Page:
Elizabeth Harrison

(UM News Service) If not for its small size, distinguishing between the 3D-printed replica of Wolf 302M’s skull and the actual animal it imitates would be nearly impossible.

The near-perfect printed artifact is part of a passion project spearheaded by Maddy Jackson, a wildlife biology graduate student at the University of Montana, who is casting new light on the treasures hidden within a special wolf skull collection in Yellowstone National Park.

"This is the first time that anyone has digitized three-dimensional museum specimens from Yellowstone to make them available to the public online,” Jackson said.

She envisions a future where researchers, students and wolf enthusiasts can explore the digital repository without having to travel or knock on the doors of Yellowstone’s Heritage and Research Center, where the collection is held.

Jackson’s journey into wildlife biology began after graduating from the University of Minnesota with a degree in ecology in 2017. She ventured into the untamed expanses of northern Minnesota, central Idaho, eastern Montana and iconic Yellowstone, working as a wildlife research technician. It was during her tenure with the Yellowstone Wolf Project that she stumbled upon the wildlife biology program at UM.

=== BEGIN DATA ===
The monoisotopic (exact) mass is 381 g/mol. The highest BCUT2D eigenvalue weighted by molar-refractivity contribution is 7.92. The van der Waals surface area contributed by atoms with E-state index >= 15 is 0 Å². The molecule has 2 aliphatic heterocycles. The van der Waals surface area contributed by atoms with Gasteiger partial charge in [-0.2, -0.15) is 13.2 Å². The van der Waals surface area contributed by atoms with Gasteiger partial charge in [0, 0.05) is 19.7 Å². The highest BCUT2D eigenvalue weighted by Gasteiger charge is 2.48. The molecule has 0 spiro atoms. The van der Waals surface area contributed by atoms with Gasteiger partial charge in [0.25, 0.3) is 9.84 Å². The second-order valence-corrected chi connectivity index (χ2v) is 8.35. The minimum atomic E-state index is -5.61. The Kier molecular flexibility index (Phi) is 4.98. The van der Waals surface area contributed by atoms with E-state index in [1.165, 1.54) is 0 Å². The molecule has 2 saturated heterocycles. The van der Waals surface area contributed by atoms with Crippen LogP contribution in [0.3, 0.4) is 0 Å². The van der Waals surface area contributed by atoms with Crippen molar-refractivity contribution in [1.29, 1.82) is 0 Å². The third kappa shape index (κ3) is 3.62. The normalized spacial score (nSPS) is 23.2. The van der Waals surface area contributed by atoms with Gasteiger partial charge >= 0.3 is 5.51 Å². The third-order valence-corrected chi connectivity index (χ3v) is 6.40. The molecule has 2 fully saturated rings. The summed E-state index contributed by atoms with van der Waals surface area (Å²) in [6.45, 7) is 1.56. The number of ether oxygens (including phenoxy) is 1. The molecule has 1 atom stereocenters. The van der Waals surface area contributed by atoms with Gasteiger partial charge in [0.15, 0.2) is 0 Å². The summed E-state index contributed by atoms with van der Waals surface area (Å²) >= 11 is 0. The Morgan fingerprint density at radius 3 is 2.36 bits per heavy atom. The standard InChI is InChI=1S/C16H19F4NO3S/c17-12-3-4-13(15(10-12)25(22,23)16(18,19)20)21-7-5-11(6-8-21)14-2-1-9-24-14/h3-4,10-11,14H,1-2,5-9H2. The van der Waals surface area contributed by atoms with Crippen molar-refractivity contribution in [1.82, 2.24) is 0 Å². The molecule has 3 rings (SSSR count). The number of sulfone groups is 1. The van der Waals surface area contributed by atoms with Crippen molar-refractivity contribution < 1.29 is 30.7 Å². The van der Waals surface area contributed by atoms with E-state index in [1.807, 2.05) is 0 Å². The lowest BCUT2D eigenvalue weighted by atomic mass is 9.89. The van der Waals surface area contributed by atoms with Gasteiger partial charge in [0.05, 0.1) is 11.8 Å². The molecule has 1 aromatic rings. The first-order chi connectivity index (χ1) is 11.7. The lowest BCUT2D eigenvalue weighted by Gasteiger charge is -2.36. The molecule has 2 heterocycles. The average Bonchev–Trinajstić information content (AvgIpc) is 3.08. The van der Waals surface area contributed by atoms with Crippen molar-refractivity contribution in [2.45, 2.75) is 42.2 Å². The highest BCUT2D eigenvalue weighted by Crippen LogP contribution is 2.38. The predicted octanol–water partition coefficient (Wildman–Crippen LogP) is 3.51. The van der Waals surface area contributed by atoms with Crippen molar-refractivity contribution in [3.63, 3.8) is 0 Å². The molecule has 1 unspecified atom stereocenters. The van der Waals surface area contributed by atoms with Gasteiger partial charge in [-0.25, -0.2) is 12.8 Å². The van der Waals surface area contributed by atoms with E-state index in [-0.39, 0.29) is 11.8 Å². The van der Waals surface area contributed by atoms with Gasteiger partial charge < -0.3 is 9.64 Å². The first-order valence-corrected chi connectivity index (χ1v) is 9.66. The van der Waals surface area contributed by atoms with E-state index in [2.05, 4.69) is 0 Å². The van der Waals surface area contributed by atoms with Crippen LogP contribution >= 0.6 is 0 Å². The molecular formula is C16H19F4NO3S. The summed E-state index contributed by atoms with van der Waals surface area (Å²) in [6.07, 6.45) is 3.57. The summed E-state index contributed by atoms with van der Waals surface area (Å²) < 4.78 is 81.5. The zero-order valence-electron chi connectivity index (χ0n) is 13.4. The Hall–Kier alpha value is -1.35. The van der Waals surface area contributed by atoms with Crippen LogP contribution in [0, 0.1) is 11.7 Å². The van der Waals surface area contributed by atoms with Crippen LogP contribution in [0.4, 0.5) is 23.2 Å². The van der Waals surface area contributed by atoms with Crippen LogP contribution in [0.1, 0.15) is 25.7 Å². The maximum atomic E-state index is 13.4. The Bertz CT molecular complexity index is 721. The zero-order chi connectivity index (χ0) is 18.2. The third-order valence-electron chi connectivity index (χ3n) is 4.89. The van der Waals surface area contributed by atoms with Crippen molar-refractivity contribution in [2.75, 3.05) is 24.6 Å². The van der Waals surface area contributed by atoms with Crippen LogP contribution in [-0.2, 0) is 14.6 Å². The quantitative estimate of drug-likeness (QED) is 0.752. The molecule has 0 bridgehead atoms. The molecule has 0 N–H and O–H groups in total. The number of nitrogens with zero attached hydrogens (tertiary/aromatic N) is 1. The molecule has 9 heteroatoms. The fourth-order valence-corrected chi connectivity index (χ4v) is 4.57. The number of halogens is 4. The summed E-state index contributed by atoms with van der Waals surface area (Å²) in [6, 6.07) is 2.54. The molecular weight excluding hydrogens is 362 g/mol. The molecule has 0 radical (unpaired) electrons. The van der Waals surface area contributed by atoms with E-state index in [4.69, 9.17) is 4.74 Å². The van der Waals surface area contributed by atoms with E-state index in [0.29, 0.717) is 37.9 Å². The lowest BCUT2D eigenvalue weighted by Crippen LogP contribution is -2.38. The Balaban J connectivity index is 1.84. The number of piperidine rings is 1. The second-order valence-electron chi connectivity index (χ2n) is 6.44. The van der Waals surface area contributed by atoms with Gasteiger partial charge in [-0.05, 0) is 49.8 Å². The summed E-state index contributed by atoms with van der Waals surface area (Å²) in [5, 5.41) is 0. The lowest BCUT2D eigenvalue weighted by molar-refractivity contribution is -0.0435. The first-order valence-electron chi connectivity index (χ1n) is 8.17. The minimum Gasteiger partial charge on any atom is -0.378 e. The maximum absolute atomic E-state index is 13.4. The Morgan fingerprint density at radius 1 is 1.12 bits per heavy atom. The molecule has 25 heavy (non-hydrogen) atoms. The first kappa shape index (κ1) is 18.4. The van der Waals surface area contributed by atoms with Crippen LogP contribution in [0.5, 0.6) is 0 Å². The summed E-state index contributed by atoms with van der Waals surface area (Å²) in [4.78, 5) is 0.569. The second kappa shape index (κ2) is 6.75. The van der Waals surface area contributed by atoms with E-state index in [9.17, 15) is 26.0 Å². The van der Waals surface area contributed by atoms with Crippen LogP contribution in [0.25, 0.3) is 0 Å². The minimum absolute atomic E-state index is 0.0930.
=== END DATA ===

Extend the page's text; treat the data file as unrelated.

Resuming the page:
As part of the project’s road crew, Jackson observed wolf pack behaviors, monitored their interactions with humans and helped ensure a harmonious coexistence between park visitors and the beloved wolves. This is where the seed of an idea took root: Jackson envisioned a repository of 3D digital copies of Yellowstone’s wolf skulls – a portal accessible to researchers and enthusiasts around the globe.

The archived wolf skulls hold the genetic blueprints, disease diaries and behavioral novellas of a scientifically and culturally significant wolf population. They are a testament to the triumphant return of wolves to Yellowstone in the mid-1990s, a conservation saga that continues to echo today.

With funding secured from Conservation Nation and expertise from her collaborator, Jonathan Keller at the University of New Mexico, Jackson began the laborious task of digitizing the historic wolf skull collection. Each skull is rotated on a Bluetooth turntable and meticulously captured through the lens of photogrammetry. Jackson sends the images to Glenn Kneebone, program manager for the UM Mansfield Library, 3D Lab, Studios, & Innovative Spaces. Kneebone then transforms the digital copies into physical replicas.

Jackson’s endeavor to unravel the secrets within the skulls extends beyond herself and the confines of Yellowstone.

“I can't possibly look into all of them, so making skulls available makes it possible for other people to ask their own questions about the collection,” she said.

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